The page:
In 2015, partisan warring over Illinois state budgets claimed its first round of casualties.
CeaseFire, Cure Violence’s flagship violence interruption program using ex-convicts to prevent murders, had its funding slashed. Despite achieving a 41% to 73% reduction in shootings across seven of Chicago’s most violent communities, the project was cut to the bone.
In the following year, 266 more Chicago residents lost their lives to homicide than in 2015—a 58% rise, and the highest number of homicides since 1997. Chicago alone was responsible for half the nationwide spike in homicides.
Cure Violence’s interrupters work in communities they know—and that they may once have terrorised as gang members. Their intimate knowledge of gang structures, interpersonal feuds, and community hostilities makes them uniquely placed to prevent murder both in the heat of the moment, and by offering conflict resolution support before people reach for their firearms. They do not attempt to dismantle gang structures or inform the police about violent crime. Their ability to reach places law enforcement cannot is predicated on their credibility within criminal communities.
“We know the model works,” says Gary Slutkin, Founder and CEO of CeaseFire’s mother program, Cure Violence, “and we have the data to prove it.” The John Jay College of Criminal Justice Research found that gun injuries were reduced by between a third and a half when the scheme was rolled out in two areas of New York City. In a third, shootings dropped by nearly two-thirds. When the scheme was replicated in Baltimore, the results were similar: in an area evaluated by the CDC and Johns Hopkins, killings dropped by more than half and shootings by around a third.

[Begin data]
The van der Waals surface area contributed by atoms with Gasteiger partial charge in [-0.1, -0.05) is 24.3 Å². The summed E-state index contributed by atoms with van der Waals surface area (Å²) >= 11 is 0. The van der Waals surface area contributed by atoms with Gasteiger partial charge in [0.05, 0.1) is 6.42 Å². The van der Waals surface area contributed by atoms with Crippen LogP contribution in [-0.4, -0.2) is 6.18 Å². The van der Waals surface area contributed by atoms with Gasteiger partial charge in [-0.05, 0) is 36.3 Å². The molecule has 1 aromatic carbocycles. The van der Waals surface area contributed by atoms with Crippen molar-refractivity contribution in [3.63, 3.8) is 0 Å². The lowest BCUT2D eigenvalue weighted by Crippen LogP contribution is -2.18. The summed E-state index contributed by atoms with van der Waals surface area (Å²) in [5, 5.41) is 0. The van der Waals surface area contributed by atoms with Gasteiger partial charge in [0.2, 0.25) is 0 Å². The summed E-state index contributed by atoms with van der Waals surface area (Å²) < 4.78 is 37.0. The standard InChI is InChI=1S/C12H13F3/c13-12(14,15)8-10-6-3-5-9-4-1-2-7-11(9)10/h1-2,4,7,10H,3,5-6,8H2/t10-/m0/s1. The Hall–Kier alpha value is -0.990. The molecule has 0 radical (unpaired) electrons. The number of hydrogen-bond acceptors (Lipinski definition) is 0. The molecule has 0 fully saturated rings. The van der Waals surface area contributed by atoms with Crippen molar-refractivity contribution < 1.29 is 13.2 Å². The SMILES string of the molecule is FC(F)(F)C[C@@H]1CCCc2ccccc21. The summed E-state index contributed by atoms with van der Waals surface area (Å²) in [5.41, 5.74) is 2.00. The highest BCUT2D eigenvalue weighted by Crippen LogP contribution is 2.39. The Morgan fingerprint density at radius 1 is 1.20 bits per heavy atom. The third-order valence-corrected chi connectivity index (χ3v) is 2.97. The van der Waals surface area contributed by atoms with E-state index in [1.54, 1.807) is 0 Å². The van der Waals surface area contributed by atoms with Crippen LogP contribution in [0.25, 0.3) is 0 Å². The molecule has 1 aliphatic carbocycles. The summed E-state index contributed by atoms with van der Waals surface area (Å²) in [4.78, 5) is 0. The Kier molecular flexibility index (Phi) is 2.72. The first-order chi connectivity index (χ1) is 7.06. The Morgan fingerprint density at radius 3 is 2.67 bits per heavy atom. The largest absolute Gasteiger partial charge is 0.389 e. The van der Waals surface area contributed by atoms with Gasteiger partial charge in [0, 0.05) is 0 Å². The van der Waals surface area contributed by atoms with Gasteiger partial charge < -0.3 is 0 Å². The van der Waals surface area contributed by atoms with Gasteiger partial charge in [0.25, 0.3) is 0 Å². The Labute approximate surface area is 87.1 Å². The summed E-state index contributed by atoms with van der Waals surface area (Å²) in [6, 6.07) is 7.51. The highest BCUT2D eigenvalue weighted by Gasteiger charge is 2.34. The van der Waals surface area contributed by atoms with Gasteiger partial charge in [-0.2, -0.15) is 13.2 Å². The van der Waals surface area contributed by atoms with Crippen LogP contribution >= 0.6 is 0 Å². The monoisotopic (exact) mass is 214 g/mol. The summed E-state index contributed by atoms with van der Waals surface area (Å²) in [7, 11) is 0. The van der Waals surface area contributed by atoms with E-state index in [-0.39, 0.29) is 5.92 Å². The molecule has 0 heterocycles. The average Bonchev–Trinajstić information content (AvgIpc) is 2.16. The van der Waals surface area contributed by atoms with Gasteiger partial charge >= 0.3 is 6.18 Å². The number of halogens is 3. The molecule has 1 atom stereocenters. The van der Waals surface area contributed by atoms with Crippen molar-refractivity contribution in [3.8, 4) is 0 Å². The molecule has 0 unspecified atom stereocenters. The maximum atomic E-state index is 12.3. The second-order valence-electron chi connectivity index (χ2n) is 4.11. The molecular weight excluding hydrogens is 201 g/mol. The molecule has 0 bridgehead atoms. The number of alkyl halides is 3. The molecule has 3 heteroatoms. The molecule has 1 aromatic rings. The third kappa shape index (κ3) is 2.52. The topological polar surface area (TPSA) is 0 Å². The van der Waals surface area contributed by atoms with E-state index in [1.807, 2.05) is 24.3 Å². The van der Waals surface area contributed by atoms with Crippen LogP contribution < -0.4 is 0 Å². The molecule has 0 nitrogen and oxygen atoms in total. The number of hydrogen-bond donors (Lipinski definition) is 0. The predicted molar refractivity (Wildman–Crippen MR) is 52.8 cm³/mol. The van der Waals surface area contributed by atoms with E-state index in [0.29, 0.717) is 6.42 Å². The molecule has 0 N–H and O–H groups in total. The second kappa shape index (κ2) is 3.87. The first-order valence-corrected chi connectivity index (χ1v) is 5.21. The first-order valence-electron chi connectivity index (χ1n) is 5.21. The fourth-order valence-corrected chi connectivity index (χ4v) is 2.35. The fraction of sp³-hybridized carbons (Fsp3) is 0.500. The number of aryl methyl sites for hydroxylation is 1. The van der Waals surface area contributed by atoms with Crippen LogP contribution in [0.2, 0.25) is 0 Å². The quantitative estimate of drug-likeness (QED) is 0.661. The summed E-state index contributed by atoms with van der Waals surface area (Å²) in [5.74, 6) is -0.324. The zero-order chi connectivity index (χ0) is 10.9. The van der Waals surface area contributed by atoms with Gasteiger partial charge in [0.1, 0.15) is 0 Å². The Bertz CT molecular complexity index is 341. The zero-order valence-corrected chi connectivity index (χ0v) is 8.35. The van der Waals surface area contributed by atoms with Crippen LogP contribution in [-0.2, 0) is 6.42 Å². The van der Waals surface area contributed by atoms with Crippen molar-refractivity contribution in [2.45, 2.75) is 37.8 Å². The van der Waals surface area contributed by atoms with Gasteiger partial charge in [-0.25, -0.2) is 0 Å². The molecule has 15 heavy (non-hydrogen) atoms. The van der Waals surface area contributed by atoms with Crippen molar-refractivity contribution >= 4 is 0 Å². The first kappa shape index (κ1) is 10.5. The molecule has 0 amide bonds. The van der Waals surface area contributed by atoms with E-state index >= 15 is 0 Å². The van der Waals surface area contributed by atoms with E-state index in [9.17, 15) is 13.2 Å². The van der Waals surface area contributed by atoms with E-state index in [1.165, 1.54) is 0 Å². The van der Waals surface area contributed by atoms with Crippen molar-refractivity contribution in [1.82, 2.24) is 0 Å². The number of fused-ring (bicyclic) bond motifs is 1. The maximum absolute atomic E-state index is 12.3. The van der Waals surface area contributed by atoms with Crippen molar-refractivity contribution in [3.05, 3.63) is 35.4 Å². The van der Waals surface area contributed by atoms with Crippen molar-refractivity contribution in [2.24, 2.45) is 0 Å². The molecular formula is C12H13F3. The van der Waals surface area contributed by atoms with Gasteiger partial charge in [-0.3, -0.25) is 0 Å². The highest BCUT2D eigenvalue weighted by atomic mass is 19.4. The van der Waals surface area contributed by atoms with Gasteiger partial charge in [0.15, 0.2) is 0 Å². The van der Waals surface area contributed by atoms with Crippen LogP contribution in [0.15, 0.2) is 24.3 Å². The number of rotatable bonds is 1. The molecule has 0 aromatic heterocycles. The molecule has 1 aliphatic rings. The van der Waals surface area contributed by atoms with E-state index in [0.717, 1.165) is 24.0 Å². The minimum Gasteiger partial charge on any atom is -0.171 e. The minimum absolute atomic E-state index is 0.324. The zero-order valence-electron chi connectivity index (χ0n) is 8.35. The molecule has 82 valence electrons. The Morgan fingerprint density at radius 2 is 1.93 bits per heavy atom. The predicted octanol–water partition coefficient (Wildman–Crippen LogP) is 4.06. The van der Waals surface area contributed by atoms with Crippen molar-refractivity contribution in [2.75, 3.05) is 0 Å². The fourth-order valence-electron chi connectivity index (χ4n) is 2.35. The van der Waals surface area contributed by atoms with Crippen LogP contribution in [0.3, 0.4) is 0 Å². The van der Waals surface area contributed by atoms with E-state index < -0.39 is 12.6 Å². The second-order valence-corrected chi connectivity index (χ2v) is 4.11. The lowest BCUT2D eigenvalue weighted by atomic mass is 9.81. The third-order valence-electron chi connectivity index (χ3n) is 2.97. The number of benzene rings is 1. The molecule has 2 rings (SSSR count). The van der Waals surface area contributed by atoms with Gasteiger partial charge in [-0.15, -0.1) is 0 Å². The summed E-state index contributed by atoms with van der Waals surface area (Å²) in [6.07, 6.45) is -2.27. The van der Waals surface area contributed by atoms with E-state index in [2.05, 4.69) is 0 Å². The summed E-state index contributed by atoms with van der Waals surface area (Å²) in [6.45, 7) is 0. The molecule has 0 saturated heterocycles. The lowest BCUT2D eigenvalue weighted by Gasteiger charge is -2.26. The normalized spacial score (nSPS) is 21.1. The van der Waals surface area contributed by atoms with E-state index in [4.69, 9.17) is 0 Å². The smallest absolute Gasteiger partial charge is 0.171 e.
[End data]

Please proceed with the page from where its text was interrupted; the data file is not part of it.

Now, the model has gone global, even rolling out to war-torn Syria and Iraq. Yet the test of the program’s global potential lies in the Latin America and the Caribbean, where homicide has become a trans-continental pandemic. More than one in seven of all homicide victims globally is a male aged 15-29 living in the Americas. Cure Violence is trying to achieve what prisons and policing have not.
Reframing the question
Cure Violence was founded in 1995 when Slutkin returned to the US after years spearheading World Health Organisation efforts to combat tuberculosis in Somalia and AIDS in Uganda. An epidemiologist by training, Slutkin saw precipitously high levels of youth violence across the US as an opportunity.
“It looked exactly like contagious diseases,” Slutkin recalls, “One event led to another, it had epicentres on maps, clustering, and standard epidemic curves.”
“I realised that the problem was misdiagnosed and nobody had a strategy for it.” Slutkin moved the question of violence from a criminal justice lens to the framework of public health. Rather than treating it as a moral issue of “bad guys” doing “bad things”, he recast violence as a disease transmitted through exposure.
Charlie Ransford, Director of Science and Policy at Cure Violence, explains the importance of such a paradigm shift in simple terms: “What the science tells us, is that people are becoming violent because of exposure to violence and they adopt the behaviours and norms around it.”
The shift to a public health model “opened the door to prevention,” in Ransford’s words, and the removal of traditional criminal justice thinking allowed for an innovative approach to criminality.
Interrupters are trained to intervene in street conflicts, saying the right thing at the right time to prevent murders from taking place. When they are too late to prevent a killing, they reach out to family of the bereaved to offer counsel, and prevent retaliation that fuels the cycle of violence. Community outreach work in the form of flyering and school workshops are also key, as are targeted support offered to individuals at high-risk of perpetrating violence and re-offending after release from prison.